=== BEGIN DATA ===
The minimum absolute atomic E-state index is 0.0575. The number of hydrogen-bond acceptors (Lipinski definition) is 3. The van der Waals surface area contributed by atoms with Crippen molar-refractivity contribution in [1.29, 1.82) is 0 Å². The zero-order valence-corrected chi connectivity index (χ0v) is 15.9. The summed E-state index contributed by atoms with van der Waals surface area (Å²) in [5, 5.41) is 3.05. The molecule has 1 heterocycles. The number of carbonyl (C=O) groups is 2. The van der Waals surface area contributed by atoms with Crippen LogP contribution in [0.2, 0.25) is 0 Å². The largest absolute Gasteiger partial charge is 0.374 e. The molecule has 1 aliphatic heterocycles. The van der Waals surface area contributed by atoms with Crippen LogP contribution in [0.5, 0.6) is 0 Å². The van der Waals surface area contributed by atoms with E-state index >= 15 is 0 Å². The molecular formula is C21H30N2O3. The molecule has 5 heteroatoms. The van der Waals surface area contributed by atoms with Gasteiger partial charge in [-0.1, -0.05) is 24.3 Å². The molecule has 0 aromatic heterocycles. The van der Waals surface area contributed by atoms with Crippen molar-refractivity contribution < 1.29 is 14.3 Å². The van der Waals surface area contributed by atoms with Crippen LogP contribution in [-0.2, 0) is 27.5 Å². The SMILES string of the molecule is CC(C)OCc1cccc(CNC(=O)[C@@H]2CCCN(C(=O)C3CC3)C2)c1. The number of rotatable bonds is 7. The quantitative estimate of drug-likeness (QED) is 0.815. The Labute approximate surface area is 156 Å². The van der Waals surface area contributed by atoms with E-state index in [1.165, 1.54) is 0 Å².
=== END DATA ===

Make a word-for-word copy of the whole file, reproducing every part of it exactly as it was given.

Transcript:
The minimum absolute atomic E-state index is 0.0575. The number of hydrogen-bond acceptors (Lipinski definition) is 3. The van der Waals surface area contributed by atoms with Crippen molar-refractivity contribution in [1.29, 1.82) is 0 Å². The zero-order valence-corrected chi connectivity index (χ0v) is 15.9. The summed E-state index contributed by atoms with van der Waals surface area (Å²) in [5, 5.41) is 3.05. The molecule has 1 heterocycles. The number of carbonyl (C=O) groups is 2. The van der Waals surface area contributed by atoms with Crippen LogP contribution in [0.2, 0.25) is 0 Å². The largest absolute Gasteiger partial charge is 0.374 e. The molecule has 1 aliphatic heterocycles. The van der Waals surface area contributed by atoms with Crippen LogP contribution in [0.5, 0.6) is 0 Å². The van der Waals surface area contributed by atoms with E-state index >= 15 is 0 Å². The molecular formula is C21H30N2O3. The molecule has 5 heteroatoms. The van der Waals surface area contributed by atoms with Gasteiger partial charge in [-0.1, -0.05) is 24.3 Å². The molecule has 0 aromatic heterocycles. The van der Waals surface area contributed by atoms with Crippen molar-refractivity contribution < 1.29 is 14.3 Å². The van der Waals surface area contributed by atoms with Crippen LogP contribution in [-0.2, 0) is 27.5 Å². The SMILES string of the molecule is CC(C)OCc1cccc(CNC(=O)[C@@H]2CCCN(C(=O)C3CC3)C2)c1. The number of rotatable bonds is 7. The quantitative estimate of drug-likeness (QED) is 0.815. The Labute approximate surface area is 156 Å². The van der Waals surface area contributed by atoms with E-state index in [1.165, 1.54) is 0 Å².